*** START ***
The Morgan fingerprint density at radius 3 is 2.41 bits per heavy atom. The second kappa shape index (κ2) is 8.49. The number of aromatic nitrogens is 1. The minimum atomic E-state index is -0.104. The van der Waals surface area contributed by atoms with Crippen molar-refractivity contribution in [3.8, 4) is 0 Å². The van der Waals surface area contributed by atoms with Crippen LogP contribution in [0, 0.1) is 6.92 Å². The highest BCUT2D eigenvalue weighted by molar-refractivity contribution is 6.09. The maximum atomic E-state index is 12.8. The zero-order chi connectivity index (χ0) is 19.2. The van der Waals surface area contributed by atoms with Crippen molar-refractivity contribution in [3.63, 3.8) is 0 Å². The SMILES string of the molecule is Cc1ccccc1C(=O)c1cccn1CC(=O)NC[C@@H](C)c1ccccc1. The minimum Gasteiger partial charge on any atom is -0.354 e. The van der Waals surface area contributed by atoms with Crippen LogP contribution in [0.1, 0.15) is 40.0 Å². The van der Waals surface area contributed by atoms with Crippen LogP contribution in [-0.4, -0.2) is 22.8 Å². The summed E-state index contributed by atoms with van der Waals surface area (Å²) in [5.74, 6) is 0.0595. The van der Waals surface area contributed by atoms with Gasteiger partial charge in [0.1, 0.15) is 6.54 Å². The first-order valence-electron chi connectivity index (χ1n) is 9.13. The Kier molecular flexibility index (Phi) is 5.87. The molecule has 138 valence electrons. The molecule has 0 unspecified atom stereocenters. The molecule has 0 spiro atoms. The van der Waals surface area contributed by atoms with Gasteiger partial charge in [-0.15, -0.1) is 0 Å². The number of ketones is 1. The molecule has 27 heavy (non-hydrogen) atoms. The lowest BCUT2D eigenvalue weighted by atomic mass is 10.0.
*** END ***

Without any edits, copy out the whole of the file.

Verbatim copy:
The Morgan fingerprint density at radius 3 is 2.41 bits per heavy atom. The second kappa shape index (κ2) is 8.49. The number of aromatic nitrogens is 1. The minimum atomic E-state index is -0.104. The van der Waals surface area contributed by atoms with Crippen molar-refractivity contribution in [3.8, 4) is 0 Å². The van der Waals surface area contributed by atoms with Crippen LogP contribution in [0, 0.1) is 6.92 Å². The highest BCUT2D eigenvalue weighted by molar-refractivity contribution is 6.09. The maximum atomic E-state index is 12.8. The zero-order chi connectivity index (χ0) is 19.2. The van der Waals surface area contributed by atoms with Crippen molar-refractivity contribution in [3.63, 3.8) is 0 Å². The SMILES string of the molecule is Cc1ccccc1C(=O)c1cccn1CC(=O)NC[C@@H](C)c1ccccc1. The minimum Gasteiger partial charge on any atom is -0.354 e. The van der Waals surface area contributed by atoms with Crippen LogP contribution in [0.1, 0.15) is 40.0 Å². The van der Waals surface area contributed by atoms with Crippen LogP contribution in [-0.4, -0.2) is 22.8 Å². The summed E-state index contributed by atoms with van der Waals surface area (Å²) in [5.74, 6) is 0.0595. The van der Waals surface area contributed by atoms with Gasteiger partial charge in [0.1, 0.15) is 6.54 Å². The first-order valence-electron chi connectivity index (χ1n) is 9.13. The Kier molecular flexibility index (Phi) is 5.87. The molecule has 138 valence electrons. The molecule has 0 unspecified atom stereocenters. The molecule has 0 spiro atoms. The van der Waals surface area contributed by atoms with Gasteiger partial charge in [-0.15, -0.1) is 0 Å². The number of ketones is 1. The molecule has 27 heavy (non-hydrogen) atoms. The lowest BCUT2D eigenvalue weighted by atomic mass is 10.0.